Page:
In an EFL situation learners have no or only limited contact with the target language speakers and the only exposure they get to English is that found in the classroom. One such EFL scenario is found in Schmidt et al.’s (1996) study which was based on Egyptian students of English in Egypt. In some contexts both EFL and ESL situations prevail. Such is the case in Malta. Some students acquire and use English as a second language as they communicate with their family and friends mostly in English (Caruana, 2007).Other students learn English as a foreign language as they hardly have any contact with English outside the classroom.
Lamb (2004) also draws attention to the fact that as concepts, integrative and instrumental orientations are difficult to separate. This is so because of the global status which English is assuming. Thus, reasons for learning English such as travelling, using computers, meeting foreigners and working or studying abroad are combined and not seen as separately falling under integrative or instrumental orientations language of a particular country or countries as in the case of other foreign languages, therefore, integrative goals seem to melt together with instrumental ones.
Yashima (2004) terms this as ‘international posture’ which Dömyei (2005) assimilates to an ‘international orientation’. This global community is also more technologically advanced and thus represents more opportunities for professional advancement. In this sense, integrative and instrumental reasons for learning a language overlap. Kaylani (1996), for example, was surprised to discover that Jordanian male students of English possessed an integrative orientation when they were so far away from any English language speaking group. She attributed this to the fact that the students wanted to be part of the international community. The same result was obtained by Ozek and Williams (2000) in their study of Turkish learners of English.
The emphasis in the L2 motivation literature, however, goes beyond integrative and instrumental orientations. Many studies have identified other types of orientations (Clement &Kruidenier, 1983; Noels, Pelletier, Clement &Vallerand, 2003) prevalent among L2 learners, including travel, friendship, international, sociocultural and knowledge orientations.
In fact, according to Noels et al. (2003), the desire to be in some way part of the target language group is not essential in certain sociocultural contexts. The same can be said for Belmechri and Hummel’s study (1998) in which integrative orientation was absent and other orientations such as travel, friendship, understanding and instrumental orientations were identified.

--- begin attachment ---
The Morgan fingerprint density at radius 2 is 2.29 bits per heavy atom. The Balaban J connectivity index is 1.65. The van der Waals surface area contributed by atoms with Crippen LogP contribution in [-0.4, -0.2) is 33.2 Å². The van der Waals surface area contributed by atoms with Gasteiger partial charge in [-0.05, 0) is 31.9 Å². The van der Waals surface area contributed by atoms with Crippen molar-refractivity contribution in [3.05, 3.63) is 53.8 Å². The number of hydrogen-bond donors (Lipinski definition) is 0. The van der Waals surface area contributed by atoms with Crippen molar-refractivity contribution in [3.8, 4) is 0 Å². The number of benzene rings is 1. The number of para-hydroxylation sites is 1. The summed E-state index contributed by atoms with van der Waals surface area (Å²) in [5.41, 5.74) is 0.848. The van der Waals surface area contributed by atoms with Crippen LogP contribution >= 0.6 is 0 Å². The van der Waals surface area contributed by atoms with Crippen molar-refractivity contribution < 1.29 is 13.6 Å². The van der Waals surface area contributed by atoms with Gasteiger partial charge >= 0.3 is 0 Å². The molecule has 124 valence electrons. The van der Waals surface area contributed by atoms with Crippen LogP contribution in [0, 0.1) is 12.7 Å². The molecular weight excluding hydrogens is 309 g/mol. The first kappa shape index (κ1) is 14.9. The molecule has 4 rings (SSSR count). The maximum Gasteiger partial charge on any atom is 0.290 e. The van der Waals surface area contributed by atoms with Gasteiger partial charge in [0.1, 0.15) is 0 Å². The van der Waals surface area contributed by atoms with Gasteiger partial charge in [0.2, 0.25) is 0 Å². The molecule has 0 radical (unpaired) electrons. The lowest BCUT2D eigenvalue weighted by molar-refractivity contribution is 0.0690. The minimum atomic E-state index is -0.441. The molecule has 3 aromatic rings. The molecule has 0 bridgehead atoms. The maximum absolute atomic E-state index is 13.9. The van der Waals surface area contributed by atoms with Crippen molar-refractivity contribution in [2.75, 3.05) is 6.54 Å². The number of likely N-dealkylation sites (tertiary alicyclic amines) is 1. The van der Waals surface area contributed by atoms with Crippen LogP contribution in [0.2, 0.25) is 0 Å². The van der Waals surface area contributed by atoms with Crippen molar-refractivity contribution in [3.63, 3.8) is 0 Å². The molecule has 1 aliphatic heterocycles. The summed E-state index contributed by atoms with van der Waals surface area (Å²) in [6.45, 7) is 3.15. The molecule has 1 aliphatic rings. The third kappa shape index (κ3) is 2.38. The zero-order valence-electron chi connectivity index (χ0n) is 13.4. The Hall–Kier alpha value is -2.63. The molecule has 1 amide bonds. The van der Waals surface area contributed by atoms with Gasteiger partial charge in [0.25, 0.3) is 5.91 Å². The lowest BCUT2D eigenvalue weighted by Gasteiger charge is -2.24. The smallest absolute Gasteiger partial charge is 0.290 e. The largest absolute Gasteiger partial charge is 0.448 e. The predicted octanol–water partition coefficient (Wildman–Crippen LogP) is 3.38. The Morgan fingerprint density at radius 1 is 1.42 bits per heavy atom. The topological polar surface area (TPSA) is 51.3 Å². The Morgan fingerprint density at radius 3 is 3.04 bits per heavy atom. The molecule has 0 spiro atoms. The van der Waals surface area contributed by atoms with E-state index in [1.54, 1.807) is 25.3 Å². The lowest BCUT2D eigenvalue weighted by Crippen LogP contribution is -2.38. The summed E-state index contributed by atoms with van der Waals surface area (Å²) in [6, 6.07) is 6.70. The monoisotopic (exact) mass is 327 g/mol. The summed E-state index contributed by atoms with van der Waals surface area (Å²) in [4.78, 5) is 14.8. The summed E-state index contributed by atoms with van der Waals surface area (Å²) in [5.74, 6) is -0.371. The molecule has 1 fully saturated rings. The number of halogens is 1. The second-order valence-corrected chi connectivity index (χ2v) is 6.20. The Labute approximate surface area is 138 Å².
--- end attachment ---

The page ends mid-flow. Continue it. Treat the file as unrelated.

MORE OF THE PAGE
However, according to Masgoret and Gardner (2003), motivation does not rely entirely on orientations. For example, one might be integratively oriented but show no desire to learn the language of the target group. This is in conflict with what Gardner (1985) claims, that orientations are the equivalent to goals. In this respect Gardner differs from mainstream motivational psychology and the practice of defining L2 motivation. However, Gardner’s claim was supported by certain studies such as that carried out by Belmechri and Hummel (1998) in Quebec City where it was demonstrated that orientations are related to motivation in that they are precursors of motivation. Their findings upheld what had already been established in an earlier study, conducted in the same city, by Kruidenier and Clement (1986). Clement’s social context model and Clement’s (1980) model of second language learning place emphasis on the social context, in that contact with the L2 community is seen as particularly important.
The more the learners interact with the L2 speakers, the more they gain self-confidence, which serves to enhance their language learning. The self-confidence construct in this model is a secondary motivational process (MacIntyre, 2002), which involves high proficiency in the language and low language anxiety (Masgoret, Bernaus& Gardner, 2001).
Clement’s model was criticised mainly for the fact it was based on language learning situations where there is contact with target language speakers. As was discussed earlier, this is most often not the case. However, Clement, Dörnyei and Noels (1994) present a number of studies that suggest self-confidence may be significant in playing a role in second language achievement even in contexts where there is no direct contact with L2 speakers but where the L2 is seen as a prestigious language and where there is some kind of exposure to it (Masgoret et al., 2001).
Tremblay and Gardner’s model (Tremblay & Gardner, 1995) expanded Gardner’s (1985) socioeducational model so that the language attitudes which influence motivational behavior consist of three variables:
1. Goal salience: influenced by attitudes as learners are bound to develop specific language learning goals if their attitudes toward the language are positive (Tremblay & Gardner, 1995).